I went back to the station, wrote and produced a few ads, phoned him to say that I'd play them on air as freebies so he could hear them, and then waited for his response. He bought a package of ads for the Christmas season. Later he told me he'd had his most successful Christmas ever, with people coming from miles around to see the toy and hobby shop "that wasn't even in the main street!"

I was on air one day when I heard on the national news from Sydney that a young bloke had crashed his hang glider and suffered severe head injuries. He was in a coma at Royal North Shore Hospital. That was my best mate Kurt from Gosford. His father phoned 2BE shortly thereafter to confirm the bad news. Kurt was in deep trouble.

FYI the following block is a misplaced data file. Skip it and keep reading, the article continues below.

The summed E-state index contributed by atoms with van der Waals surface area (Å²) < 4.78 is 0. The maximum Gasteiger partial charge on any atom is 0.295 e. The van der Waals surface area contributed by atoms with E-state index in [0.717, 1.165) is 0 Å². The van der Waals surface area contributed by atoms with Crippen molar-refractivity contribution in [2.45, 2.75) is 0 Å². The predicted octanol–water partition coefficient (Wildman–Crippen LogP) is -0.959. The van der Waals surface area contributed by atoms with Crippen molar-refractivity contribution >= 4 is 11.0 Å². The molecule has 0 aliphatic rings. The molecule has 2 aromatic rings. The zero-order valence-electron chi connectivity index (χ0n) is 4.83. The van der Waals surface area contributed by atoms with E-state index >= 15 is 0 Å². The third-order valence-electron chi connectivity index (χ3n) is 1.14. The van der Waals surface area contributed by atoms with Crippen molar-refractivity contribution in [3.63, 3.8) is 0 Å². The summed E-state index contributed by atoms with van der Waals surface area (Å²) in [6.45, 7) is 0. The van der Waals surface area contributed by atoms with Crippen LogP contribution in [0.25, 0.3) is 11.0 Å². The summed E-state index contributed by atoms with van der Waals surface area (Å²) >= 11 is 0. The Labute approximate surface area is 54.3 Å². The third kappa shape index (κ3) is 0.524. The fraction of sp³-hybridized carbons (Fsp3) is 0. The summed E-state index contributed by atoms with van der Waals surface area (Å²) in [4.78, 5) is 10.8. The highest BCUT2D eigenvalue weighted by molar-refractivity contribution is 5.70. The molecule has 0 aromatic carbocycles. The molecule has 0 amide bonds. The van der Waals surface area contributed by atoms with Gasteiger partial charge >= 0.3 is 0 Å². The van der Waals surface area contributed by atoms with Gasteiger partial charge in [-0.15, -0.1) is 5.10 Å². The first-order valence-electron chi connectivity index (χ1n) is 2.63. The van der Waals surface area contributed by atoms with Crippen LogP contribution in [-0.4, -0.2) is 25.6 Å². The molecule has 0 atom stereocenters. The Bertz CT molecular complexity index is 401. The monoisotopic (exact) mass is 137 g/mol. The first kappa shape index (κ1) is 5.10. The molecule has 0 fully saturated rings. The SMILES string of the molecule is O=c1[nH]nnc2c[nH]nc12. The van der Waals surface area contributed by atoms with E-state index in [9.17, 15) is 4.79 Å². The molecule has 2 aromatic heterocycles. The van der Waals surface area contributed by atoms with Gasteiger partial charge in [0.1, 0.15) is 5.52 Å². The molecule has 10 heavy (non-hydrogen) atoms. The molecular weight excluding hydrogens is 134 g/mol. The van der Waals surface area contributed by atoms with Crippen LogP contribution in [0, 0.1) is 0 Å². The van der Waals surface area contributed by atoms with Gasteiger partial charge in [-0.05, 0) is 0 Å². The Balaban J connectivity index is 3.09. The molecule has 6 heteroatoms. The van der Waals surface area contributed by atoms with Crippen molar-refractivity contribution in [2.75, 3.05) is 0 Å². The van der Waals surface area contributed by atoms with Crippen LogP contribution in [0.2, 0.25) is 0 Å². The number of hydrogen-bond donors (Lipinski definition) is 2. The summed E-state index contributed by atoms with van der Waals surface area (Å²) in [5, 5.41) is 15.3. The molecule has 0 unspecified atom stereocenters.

I quit the house in Tathra and moved back to Bega where I stayed at the Grand Hotel. It was a nice room with its own bathroom, and the ladies in the kitchen were fabulous... keeping a hot breakfast for me when I got off air at 9am. The hotel was just across the road from the radio station.

For the next several weeks, I drove the old Valiant every weekend to Royal North Shore in Sydney to visit Kurt. He was still in a coma. While there, I spoke to his girlfriend and her mother. Kurt's brother was there too, but he didn't like me. He was a cop. On the third week, I arrived at the hospital but was stopped by Kurt's girlfriend's mother who warned me not to be disappointed. Kurt had regained consciousness but was not able to recognize anyone. I poked my head around the ward doorway and saw Kurt, sitting up in bed. He spotted me right away and smiled, "Gary!" Then he asked me about the old Benz. He'd forgotten about the Superbug and things that had happened since, but he was slowly regaining his memory. Kurt's copper bro liked me even less after that hehe.